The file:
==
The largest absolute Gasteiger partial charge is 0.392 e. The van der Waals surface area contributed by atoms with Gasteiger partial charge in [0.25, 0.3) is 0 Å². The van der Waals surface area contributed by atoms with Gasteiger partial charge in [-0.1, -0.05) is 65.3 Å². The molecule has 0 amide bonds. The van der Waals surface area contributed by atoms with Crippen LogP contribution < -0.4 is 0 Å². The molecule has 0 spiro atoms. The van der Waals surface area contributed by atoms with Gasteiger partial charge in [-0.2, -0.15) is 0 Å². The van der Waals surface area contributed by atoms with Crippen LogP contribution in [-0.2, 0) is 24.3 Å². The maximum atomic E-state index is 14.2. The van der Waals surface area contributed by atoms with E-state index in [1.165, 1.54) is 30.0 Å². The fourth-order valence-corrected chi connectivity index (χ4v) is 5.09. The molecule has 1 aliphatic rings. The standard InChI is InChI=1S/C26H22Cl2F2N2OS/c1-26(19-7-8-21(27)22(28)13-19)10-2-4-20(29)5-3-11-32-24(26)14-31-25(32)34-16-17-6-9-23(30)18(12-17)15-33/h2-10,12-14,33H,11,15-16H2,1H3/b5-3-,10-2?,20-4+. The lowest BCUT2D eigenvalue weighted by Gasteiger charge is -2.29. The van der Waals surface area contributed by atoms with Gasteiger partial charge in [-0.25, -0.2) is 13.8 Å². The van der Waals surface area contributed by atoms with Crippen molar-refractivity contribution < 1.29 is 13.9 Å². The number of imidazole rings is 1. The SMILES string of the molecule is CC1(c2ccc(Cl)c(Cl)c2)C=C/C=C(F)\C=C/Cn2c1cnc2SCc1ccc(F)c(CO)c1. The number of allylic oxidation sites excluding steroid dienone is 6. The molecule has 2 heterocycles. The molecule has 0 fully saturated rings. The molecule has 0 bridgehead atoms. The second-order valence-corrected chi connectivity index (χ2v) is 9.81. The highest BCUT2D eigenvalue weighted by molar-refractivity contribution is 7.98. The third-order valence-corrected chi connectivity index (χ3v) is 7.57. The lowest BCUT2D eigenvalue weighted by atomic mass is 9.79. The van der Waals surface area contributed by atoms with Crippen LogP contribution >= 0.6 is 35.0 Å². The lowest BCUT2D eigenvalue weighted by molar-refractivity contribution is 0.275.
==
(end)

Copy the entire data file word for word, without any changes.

The largest absolute Gasteiger partial charge is 0.392 e. The van der Waals surface area contributed by atoms with Gasteiger partial charge in [0.25, 0.3) is 0 Å². The van der Waals surface area contributed by atoms with Gasteiger partial charge in [-0.1, -0.05) is 65.3 Å². The molecule has 0 amide bonds. The van der Waals surface area contributed by atoms with Crippen LogP contribution < -0.4 is 0 Å². The molecule has 0 spiro atoms. The van der Waals surface area contributed by atoms with Gasteiger partial charge in [-0.2, -0.15) is 0 Å². The van der Waals surface area contributed by atoms with Crippen LogP contribution in [-0.2, 0) is 24.3 Å². The maximum atomic E-state index is 14.2. The van der Waals surface area contributed by atoms with E-state index in [1.165, 1.54) is 30.0 Å². The fourth-order valence-corrected chi connectivity index (χ4v) is 5.09. The molecule has 1 aliphatic rings. The standard InChI is InChI=1S/C26H22Cl2F2N2OS/c1-26(19-7-8-21(27)22(28)13-19)10-2-4-20(29)5-3-11-32-24(26)14-31-25(32)34-16-17-6-9-23(30)18(12-17)15-33/h2-10,12-14,33H,11,15-16H2,1H3/b5-3-,10-2?,20-4+. The lowest BCUT2D eigenvalue weighted by Gasteiger charge is -2.29. The van der Waals surface area contributed by atoms with Gasteiger partial charge in [-0.25, -0.2) is 13.8 Å². The van der Waals surface area contributed by atoms with Crippen molar-refractivity contribution < 1.29 is 13.9 Å². The number of imidazole rings is 1. The SMILES string of the molecule is CC1(c2ccc(Cl)c(Cl)c2)C=C/C=C(F)\C=C/Cn2c1cnc2SCc1ccc(F)c(CO)c1. The number of allylic oxidation sites excluding steroid dienone is 6. The molecule has 2 heterocycles. The molecule has 0 fully saturated rings. The molecule has 0 bridgehead atoms. The second-order valence-corrected chi connectivity index (χ2v) is 9.81. The highest BCUT2D eigenvalue weighted by molar-refractivity contribution is 7.98. The third-order valence-corrected chi connectivity index (χ3v) is 7.57. The lowest BCUT2D eigenvalue weighted by atomic mass is 9.79. The van der Waals surface area contributed by atoms with Crippen LogP contribution >= 0.6 is 35.0 Å². The lowest BCUT2D eigenvalue weighted by molar-refractivity contribution is 0.275.